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Cast, in order of appearance:
Soak beans - overnight in cold water or one hour in boiled water.
(Dice and marinate steak, if desired.)
Chop and brown garlic, if using fresh.
Note: if you like a crunchy, fresh onion and/or pepper aspect to your chili, add them very late in the simmering process.
Chop onions and add to 16 quart stockpot with garlic, saute in oil or butter until translucent.
Chop peppers and add to pot, lower heat to a high simmer.
Add tomato to pot, as cans, as fresh and chopped, whatever works for you.
Slice and dice steak to 1/2" cubes, brown in manageable batches with cumin and add to pot.
By now the beans are ready, so drain and rinse them and add to the pot. Mix thoroughly.
Use the tomato paste to thicken as desired.
Simmer and stir occasionally, adding salt to taste.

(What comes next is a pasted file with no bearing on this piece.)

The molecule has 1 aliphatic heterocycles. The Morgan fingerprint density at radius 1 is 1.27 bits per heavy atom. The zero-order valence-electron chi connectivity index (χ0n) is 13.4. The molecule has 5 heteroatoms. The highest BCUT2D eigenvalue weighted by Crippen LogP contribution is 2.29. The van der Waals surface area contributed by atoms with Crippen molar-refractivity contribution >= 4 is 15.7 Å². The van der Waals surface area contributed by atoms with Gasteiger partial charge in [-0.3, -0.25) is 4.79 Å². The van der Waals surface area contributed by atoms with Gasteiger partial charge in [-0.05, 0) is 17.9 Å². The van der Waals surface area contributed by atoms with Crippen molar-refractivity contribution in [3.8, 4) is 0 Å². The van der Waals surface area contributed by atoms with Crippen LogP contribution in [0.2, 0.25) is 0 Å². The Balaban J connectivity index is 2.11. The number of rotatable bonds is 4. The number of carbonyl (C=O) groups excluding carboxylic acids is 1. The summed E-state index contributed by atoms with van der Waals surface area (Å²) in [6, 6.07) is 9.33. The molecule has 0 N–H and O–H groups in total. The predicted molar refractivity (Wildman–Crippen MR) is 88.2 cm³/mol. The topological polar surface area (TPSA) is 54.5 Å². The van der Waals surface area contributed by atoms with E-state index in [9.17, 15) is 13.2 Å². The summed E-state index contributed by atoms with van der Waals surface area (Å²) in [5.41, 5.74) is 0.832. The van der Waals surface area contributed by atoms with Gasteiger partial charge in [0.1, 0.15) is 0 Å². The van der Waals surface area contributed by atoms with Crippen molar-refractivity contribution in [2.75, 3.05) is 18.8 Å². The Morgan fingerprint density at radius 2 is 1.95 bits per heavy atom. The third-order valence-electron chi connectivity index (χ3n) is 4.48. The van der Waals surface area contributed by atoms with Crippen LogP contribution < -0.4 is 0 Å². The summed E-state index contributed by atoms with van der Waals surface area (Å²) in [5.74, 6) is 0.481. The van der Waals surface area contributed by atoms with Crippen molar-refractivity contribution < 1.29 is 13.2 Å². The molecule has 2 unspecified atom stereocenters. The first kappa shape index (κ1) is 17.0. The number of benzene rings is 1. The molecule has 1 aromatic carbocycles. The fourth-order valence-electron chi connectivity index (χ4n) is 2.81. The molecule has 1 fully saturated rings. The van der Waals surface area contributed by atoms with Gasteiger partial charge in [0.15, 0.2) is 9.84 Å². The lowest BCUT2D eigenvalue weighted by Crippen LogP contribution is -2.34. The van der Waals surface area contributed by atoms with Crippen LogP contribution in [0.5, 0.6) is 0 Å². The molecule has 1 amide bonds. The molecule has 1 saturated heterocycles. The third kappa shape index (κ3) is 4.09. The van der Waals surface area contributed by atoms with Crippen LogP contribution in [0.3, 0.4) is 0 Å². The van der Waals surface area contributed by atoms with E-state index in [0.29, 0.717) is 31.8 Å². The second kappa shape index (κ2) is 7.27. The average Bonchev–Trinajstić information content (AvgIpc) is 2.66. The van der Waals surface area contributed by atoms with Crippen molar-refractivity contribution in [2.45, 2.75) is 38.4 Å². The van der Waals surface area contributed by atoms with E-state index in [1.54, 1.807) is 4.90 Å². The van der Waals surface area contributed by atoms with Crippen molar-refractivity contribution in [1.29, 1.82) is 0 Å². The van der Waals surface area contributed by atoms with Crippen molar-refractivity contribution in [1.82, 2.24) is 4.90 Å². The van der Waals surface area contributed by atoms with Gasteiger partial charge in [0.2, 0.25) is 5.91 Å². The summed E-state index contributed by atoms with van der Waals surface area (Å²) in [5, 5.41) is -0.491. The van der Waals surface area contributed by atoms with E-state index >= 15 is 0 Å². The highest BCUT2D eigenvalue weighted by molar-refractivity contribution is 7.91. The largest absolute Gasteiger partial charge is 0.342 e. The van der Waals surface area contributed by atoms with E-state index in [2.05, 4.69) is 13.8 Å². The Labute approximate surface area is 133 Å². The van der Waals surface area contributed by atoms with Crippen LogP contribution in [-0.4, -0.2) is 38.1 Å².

The chili should be ready to eat in about an hour. I like to simmer it overnight and then portion it for the freezer.
Serve with shredded cheese, saltines, corn chips, fresh chopped onions, corn bread, or in taco shells, as desired.
Makes roughly four 72 ounce teenage servings to eighteen one pound adult servings.
Note: To increase alarm level (heat), substitute more jalapeno peppers for some of the red pepper, and/or make sure to use habanero (or other very hot) peppers. For "zero alarm," use no hot peppers. For "one alarm," use six to eight jalapenos. For "two alarm," double the jalapenos or add one (just one!) habanero. "Three alarm" uses more habaneros. I'm not sure habaneros are truly hot enough for "four alarm" chili. I think, actually, "four alarm" chili is sort of like absolute zero - you can only get close. As close as you can get, theoretically you can always go further. At some point you won't really have made food, it will be something more like paint stripper.
Here are some photographs I took during one "chili-a-thon".
January 29, 2012:
Yield: 2 veggie and 15 meat servings
January 6, 2017:
Yield: 18 roughly 18 oz servings